ESCANABA - One had only to look at the assortment of handiwork on display in the Youth Exhibit Department at the U.P. State Fair to determine that the youngsters are fully capable of doing some very quality work. Displays ranged from painting and drawings, photography, needlework, woodwork, posters, and a host of other types of craftsmanship.
According to Dave Radloff, Youth Development Educator for the Michigan State University Extension, the youth exhibits are submitted, not only by local 4-H Club members, but also by area school children and individual classrooms.
"The majority are 4-H but there's also classroom and individual exhibits as well," Radloff said. "It's open to anyone between the ages of 5 and 19."
Dorothy McKnight | Daily Press
David Radloff, Delta County 4-H Director, looks on as three 4-H members hang Youth Exhibits for display in the Community Arts Building at the U.P. State Fairgrounds in preparation for judging. Pictured are: from left, Marissa LaPorte, a member of County Line Lambs 4-H Club; Pierce Mayville, WormCo 4-H Club; and Jim Smith, Delta Sure Shots 4-H Club.
Dorothy McKnight | Daily Press
Beverly Nault, left, and Sandy Dewar, both judges of the Youth Exhibits at the U.P.?State Fairground, look over a collection of paintings and drawings in a classroom display. Rather than each creation being judged individually, the entire collection was judged as one exhibit.
One major difference in judging the youth art is that the "Danish System" is used.
"The Danish System is different from the open judging that goes on in the rest of the building," Radloff explained. "Each item is judged on its own merit. There's not only a 1-3 rate in each category and that's all that can win. In the Danish System, you can have numerous first-place winners."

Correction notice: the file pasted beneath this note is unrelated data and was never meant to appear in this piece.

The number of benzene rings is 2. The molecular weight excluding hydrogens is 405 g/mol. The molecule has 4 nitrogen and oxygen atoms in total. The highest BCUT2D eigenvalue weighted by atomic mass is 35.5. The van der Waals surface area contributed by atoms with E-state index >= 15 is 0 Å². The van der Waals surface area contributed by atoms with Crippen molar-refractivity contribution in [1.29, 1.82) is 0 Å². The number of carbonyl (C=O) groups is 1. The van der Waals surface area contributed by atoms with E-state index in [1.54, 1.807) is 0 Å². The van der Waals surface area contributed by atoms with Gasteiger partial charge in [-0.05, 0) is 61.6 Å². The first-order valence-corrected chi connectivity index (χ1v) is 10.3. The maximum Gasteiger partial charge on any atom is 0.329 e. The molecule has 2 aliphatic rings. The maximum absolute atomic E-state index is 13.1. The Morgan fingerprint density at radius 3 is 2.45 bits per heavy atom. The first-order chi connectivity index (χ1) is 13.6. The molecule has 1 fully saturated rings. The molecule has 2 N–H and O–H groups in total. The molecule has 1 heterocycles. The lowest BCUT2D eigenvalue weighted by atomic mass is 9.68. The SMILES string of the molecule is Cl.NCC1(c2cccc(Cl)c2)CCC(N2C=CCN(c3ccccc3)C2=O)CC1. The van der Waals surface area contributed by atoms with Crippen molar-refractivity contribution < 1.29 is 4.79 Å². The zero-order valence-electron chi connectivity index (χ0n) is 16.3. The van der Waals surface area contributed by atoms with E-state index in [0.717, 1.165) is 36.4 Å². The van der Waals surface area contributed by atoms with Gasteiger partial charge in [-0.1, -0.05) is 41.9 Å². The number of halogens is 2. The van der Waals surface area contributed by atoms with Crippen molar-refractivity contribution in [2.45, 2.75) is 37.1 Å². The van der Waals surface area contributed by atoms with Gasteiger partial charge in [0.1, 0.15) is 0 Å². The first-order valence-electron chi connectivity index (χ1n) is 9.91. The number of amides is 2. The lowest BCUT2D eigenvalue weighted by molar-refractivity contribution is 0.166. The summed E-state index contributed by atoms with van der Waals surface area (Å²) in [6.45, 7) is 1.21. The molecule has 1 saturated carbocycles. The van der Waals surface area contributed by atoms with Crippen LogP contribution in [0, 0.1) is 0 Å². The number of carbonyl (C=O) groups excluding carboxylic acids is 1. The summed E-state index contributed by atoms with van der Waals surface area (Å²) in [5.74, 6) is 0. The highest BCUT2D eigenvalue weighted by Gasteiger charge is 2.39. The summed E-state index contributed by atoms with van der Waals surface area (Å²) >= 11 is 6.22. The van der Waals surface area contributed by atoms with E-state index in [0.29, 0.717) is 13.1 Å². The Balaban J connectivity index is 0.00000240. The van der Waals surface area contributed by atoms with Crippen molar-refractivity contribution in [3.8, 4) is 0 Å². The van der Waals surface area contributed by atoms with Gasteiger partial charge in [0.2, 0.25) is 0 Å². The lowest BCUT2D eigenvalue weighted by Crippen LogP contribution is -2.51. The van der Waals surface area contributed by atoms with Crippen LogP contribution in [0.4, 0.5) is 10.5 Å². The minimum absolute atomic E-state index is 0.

Radloff said he likes the Danish System better, adding, "I feel the Danish System of judging lowers the competitiveness," he said. "The kids are judged by their showmanship, workmanship and their creativity and you can possibly have as many first-place winners as second-place winners."
Beverly Nault and Sandy Dewar, who were in charge of judging the classroom exhibits, were vastly relieved when they learned they didn't have to judge each individual painting and drawing in an art exhibit. All of the artwork was judged as one individual entry.
Radloff, however, expressed disappointment that the number of exhibits - particularly in the classroom entries - is going down from year to year. This year there was only one. Although he can't say specifically, he feels there isn't the sufficient time and encouragement required to get the teachers and youngsters involved.
Radloff said he works extensively with the Bonifas Fine Arts Center to secure entries for the fair. When school children enter their artwork for judging at the Bonifas Center in the fall, they are entitled to fill out a form to include their artwork at the fair the following summer.
"There were 98 entries in the Youth In Art exhibit last fall," he said. "And the best part is that the teachers don't even have to round up the stuff and get it here. The Bonifas people do it for them."